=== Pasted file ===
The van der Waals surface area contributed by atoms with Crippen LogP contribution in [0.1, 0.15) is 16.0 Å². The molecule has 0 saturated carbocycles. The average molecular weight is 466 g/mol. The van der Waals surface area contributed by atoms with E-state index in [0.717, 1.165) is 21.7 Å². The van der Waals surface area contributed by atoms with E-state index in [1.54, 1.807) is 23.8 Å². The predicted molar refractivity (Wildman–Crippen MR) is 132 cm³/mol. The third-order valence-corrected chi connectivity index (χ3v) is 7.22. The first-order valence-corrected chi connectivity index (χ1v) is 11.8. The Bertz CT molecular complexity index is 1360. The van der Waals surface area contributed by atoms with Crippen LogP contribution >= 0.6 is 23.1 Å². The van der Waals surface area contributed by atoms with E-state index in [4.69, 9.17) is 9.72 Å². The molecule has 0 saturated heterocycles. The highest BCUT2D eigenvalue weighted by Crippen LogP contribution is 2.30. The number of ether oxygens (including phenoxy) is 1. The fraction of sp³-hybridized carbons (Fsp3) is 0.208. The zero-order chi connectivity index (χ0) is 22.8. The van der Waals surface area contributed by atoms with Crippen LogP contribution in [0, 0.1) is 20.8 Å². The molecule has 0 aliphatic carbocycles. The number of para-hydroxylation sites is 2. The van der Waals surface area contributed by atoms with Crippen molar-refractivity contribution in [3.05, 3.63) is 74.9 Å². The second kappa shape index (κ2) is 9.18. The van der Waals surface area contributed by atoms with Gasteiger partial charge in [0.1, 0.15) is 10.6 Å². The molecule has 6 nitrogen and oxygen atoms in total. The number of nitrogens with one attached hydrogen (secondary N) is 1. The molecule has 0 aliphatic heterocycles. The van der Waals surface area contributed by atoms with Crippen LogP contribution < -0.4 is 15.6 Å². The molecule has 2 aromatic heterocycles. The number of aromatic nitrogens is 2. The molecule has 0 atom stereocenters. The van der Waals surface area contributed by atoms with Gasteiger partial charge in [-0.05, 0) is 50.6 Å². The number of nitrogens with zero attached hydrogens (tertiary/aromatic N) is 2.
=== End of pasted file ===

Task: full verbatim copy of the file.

The van der Waals surface area contributed by atoms with Crippen LogP contribution in [0.1, 0.15) is 16.0 Å². The molecule has 0 saturated carbocycles. The average molecular weight is 466 g/mol. The van der Waals surface area contributed by atoms with E-state index in [0.717, 1.165) is 21.7 Å². The van der Waals surface area contributed by atoms with E-state index in [1.54, 1.807) is 23.8 Å². The predicted molar refractivity (Wildman–Crippen MR) is 132 cm³/mol. The third-order valence-corrected chi connectivity index (χ3v) is 7.22. The first-order valence-corrected chi connectivity index (χ1v) is 11.8. The Bertz CT molecular complexity index is 1360. The van der Waals surface area contributed by atoms with Crippen LogP contribution >= 0.6 is 23.1 Å². The van der Waals surface area contributed by atoms with E-state index in [4.69, 9.17) is 9.72 Å². The molecule has 0 saturated heterocycles. The highest BCUT2D eigenvalue weighted by Crippen LogP contribution is 2.30. The number of ether oxygens (including phenoxy) is 1. The fraction of sp³-hybridized carbons (Fsp3) is 0.208. The zero-order chi connectivity index (χ0) is 22.8. The van der Waals surface area contributed by atoms with Crippen LogP contribution in [0, 0.1) is 20.8 Å². The molecule has 0 aliphatic carbocycles. The number of para-hydroxylation sites is 2. The van der Waals surface area contributed by atoms with Crippen molar-refractivity contribution in [3.05, 3.63) is 74.9 Å². The second kappa shape index (κ2) is 9.18. The van der Waals surface area contributed by atoms with Gasteiger partial charge in [0.1, 0.15) is 10.6 Å². The molecule has 6 nitrogen and oxygen atoms in total. The number of nitrogens with one attached hydrogen (secondary N) is 1. The molecule has 0 aliphatic heterocycles. The van der Waals surface area contributed by atoms with Crippen LogP contribution < -0.4 is 15.6 Å². The molecule has 2 aromatic heterocycles. The number of aromatic nitrogens is 2. The molecule has 0 atom stereocenters. The van der Waals surface area contributed by atoms with Gasteiger partial charge in [-0.05, 0) is 50.6 Å². The number of nitrogens with zero attached hydrogens (tertiary/aromatic N) is 2.